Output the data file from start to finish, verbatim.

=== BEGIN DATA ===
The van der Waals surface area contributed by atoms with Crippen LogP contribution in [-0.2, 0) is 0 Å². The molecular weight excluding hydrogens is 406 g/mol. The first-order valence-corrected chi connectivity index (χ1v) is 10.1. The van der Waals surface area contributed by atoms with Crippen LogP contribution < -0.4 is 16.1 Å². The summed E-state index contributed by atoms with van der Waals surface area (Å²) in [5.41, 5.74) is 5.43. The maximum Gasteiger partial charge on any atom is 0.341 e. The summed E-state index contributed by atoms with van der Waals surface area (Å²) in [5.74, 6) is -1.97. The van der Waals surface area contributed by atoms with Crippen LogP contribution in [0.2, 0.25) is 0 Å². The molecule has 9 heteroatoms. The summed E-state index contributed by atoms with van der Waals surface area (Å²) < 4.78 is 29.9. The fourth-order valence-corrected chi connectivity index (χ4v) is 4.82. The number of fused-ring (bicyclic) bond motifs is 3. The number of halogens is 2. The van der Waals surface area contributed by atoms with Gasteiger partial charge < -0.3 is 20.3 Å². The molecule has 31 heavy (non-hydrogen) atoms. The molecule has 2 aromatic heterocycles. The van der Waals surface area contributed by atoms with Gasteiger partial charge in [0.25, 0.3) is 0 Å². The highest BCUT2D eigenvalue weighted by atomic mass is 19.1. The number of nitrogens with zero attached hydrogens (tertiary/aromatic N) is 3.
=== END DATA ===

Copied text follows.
The van der Waals surface area contributed by atoms with Crippen LogP contribution in [-0.2, 0) is 0 Å². The molecular weight excluding hydrogens is 406 g/mol. The first-order valence-corrected chi connectivity index (χ1v) is 10.1. The van der Waals surface area contributed by atoms with Crippen LogP contribution < -0.4 is 16.1 Å². The summed E-state index contributed by atoms with van der Waals surface area (Å²) in [5.41, 5.74) is 5.43. The maximum Gasteiger partial charge on any atom is 0.341 e. The summed E-state index contributed by atoms with van der Waals surface area (Å²) in [5.74, 6) is -1.97. The van der Waals surface area contributed by atoms with Crippen LogP contribution in [0.2, 0.25) is 0 Å². The molecule has 9 heteroatoms. The summed E-state index contributed by atoms with van der Waals surface area (Å²) < 4.78 is 29.9. The fourth-order valence-corrected chi connectivity index (χ4v) is 4.82. The number of fused-ring (bicyclic) bond motifs is 3. The number of halogens is 2. The van der Waals surface area contributed by atoms with Gasteiger partial charge < -0.3 is 20.3 Å². The molecule has 31 heavy (non-hydrogen) atoms. The molecule has 2 aromatic heterocycles. The van der Waals surface area contributed by atoms with Gasteiger partial charge in [0.25, 0.3) is 0 Å². The highest BCUT2D eigenvalue weighted by atomic mass is 19.1. The number of nitrogens with zero attached hydrogens (tertiary/aromatic N) is 3.